Economic pessimism misplaced

Share on Facebook Share on LinkedIn Share by Email

Economic pessimism misplaced.

Economically speaking, 2016 has started on the wrong foot. The world seems to be suffering from a bad bout of economic pessimism.

Remember the expression "when America sneezes, the world catches a cold?"  These days you can intersperse any country's name and the notion still holds.

Virtually every economic headline today reinforces the theme that, with very low interest rates, non-existent inflation and no productivity growth, we should prepare for a decline rather than an improvement in our prosperity and living standards.

Being a glass half-full sort of person, I recently explored the views of contrarian economists who suggest we are all too pessimistic by half. Their theories are summarised by Google Inc.'s chief economist Hal Varian who says: "We do not have a productivity problem; we have a measurement problem".

Mr Varian says productivity simply measures how much people produce and how long it takes. However, traditional measures of economic growth and productivity were developed in the manufacturing era of the 1930s and 1940s when economists focused on tangible things such as steel production and the man hours required to make stuff.

Official US productivity figures today suggest economic output per hour worked has barely moved over the past 10 years. In fact, it has fallen in the past six months, raising alarm bells for the government and the Federal Reserve. Similarly worrying productivity trends have been observed in China — hence the economic pessimism of recent weeks.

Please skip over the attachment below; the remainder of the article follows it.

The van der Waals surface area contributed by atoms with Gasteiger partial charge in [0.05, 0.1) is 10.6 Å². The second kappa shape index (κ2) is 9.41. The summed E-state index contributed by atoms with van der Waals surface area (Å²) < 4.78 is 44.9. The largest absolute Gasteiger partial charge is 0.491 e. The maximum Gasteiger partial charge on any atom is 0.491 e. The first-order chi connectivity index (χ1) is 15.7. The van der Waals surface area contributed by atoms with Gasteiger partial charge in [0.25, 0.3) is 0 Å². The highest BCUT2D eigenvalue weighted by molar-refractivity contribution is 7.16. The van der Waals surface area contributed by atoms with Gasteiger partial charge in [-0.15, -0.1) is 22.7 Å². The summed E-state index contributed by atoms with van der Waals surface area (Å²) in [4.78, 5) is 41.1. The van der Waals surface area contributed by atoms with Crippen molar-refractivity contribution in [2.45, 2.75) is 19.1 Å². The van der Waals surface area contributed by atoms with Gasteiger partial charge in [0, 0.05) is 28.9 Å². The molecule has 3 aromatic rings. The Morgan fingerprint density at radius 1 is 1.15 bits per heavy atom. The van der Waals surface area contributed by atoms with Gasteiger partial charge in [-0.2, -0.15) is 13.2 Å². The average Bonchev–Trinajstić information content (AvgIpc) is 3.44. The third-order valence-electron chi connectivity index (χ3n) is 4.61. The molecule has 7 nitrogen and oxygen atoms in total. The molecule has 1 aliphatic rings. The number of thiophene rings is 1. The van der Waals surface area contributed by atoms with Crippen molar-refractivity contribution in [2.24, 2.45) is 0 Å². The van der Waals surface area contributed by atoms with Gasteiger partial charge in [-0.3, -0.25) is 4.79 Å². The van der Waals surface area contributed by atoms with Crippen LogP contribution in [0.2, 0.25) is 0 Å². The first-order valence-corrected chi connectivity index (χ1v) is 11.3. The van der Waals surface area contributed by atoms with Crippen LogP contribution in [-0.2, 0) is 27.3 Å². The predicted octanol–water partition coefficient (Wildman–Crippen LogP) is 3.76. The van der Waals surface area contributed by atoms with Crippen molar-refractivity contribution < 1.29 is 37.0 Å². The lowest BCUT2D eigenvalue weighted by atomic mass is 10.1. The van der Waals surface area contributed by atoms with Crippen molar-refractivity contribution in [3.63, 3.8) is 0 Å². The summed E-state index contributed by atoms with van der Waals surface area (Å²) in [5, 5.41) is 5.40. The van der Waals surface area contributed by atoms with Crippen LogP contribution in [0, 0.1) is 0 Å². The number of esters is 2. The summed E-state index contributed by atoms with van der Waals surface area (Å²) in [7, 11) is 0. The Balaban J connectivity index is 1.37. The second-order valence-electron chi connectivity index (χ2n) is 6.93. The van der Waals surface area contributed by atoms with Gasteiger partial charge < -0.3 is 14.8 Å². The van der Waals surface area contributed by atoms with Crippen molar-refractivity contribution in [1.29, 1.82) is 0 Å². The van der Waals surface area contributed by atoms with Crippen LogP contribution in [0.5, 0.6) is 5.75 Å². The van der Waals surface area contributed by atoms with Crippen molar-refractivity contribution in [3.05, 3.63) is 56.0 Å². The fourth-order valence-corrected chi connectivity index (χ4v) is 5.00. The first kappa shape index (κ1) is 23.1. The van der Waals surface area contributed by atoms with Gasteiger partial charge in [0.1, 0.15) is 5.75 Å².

Varian, however, says there is a productivity explosion under way with technology enabling people and companies to do things better and faster; yet this improvement is not being measured.

He and fellow economists believe while traditional productivity measures indicate we have a problem, an updated, more relevant measurement would highlight that growth is being underestimated.

Goods and services are only included in official productivity measures once consumers and businesses pay for them. Anything free, no matter how much it improves the quality of life or the ability to get things done, is excluded.

Therefore even though we consume a whole lot more goods and services (think faster telecommunications, mobile applications and all manner of music and entertainment at our fingertips) because much of it is "free", it doesn't get included in productivity measures.

A simple example is a courier driver using a GPS tracking system telling him where to deliver goods and enabling the customer (and his boss) to monitor whereabouts and likely delivery time. Surely that driver will be more productive than the driver of 20 years ago who relied on maps and delivery chits?  The improved quality of his service, however, is not measured in the official stats.

I can vouch for my own increased productivity during the Christmas period. I bought my gifts online — so much quicker than trawling shops for weeks — and even Christmas lunch was delivered to my door, requiring minimal preparation on the day. I had so much more time to use productively on important tasks. Yet my productivity increase was not measured by anyone.

These are just small examples but if each of us is doing and consuming more because we have the time and the tools to do so, then surely the global productivity needle should be moving a lot more than the statistics suggest.

It is impossible to measure all the lifestyle improvements we have enjoyed in recent decades truly. Certainly, the official statistics don't do them justice.

So next time you read a depressing economics headline, consider it a blind spot. We know our prosperity is on the rise.


« previous article next article »

Is there anything we
can help you with?

Chat to us